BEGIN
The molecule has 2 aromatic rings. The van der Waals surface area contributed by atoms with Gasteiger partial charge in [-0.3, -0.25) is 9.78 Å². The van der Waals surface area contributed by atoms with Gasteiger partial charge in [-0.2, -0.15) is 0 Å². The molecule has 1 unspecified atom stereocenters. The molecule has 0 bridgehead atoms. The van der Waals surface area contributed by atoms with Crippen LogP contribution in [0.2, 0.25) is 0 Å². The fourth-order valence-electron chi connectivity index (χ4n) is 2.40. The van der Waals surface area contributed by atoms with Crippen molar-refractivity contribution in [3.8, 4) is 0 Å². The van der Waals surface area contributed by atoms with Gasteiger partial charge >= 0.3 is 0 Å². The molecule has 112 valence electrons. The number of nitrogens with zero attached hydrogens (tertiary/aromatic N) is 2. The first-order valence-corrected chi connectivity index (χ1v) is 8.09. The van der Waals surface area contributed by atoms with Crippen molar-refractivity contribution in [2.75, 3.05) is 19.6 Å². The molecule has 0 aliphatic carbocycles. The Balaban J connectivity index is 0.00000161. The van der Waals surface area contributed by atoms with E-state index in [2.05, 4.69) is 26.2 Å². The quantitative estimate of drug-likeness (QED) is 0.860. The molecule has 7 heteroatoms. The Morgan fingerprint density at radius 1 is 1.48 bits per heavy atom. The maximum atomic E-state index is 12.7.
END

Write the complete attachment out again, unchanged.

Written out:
The molecule has 2 aromatic rings. The van der Waals surface area contributed by atoms with Gasteiger partial charge in [-0.3, -0.25) is 9.78 Å². The van der Waals surface area contributed by atoms with Gasteiger partial charge in [-0.2, -0.15) is 0 Å². The molecule has 1 unspecified atom stereocenters. The molecule has 0 bridgehead atoms. The van der Waals surface area contributed by atoms with Crippen LogP contribution in [0.2, 0.25) is 0 Å². The fourth-order valence-electron chi connectivity index (χ4n) is 2.40. The van der Waals surface area contributed by atoms with Crippen molar-refractivity contribution in [3.8, 4) is 0 Å². The van der Waals surface area contributed by atoms with Gasteiger partial charge >= 0.3 is 0 Å². The molecule has 112 valence electrons. The number of nitrogens with zero attached hydrogens (tertiary/aromatic N) is 2. The first-order valence-corrected chi connectivity index (χ1v) is 8.09. The van der Waals surface area contributed by atoms with Crippen molar-refractivity contribution in [2.75, 3.05) is 19.6 Å². The molecule has 0 aliphatic carbocycles. The Balaban J connectivity index is 0.00000161. The van der Waals surface area contributed by atoms with E-state index in [2.05, 4.69) is 26.2 Å². The quantitative estimate of drug-likeness (QED) is 0.860. The molecule has 7 heteroatoms. The Morgan fingerprint density at radius 1 is 1.48 bits per heavy atom. The maximum atomic E-state index is 12.7.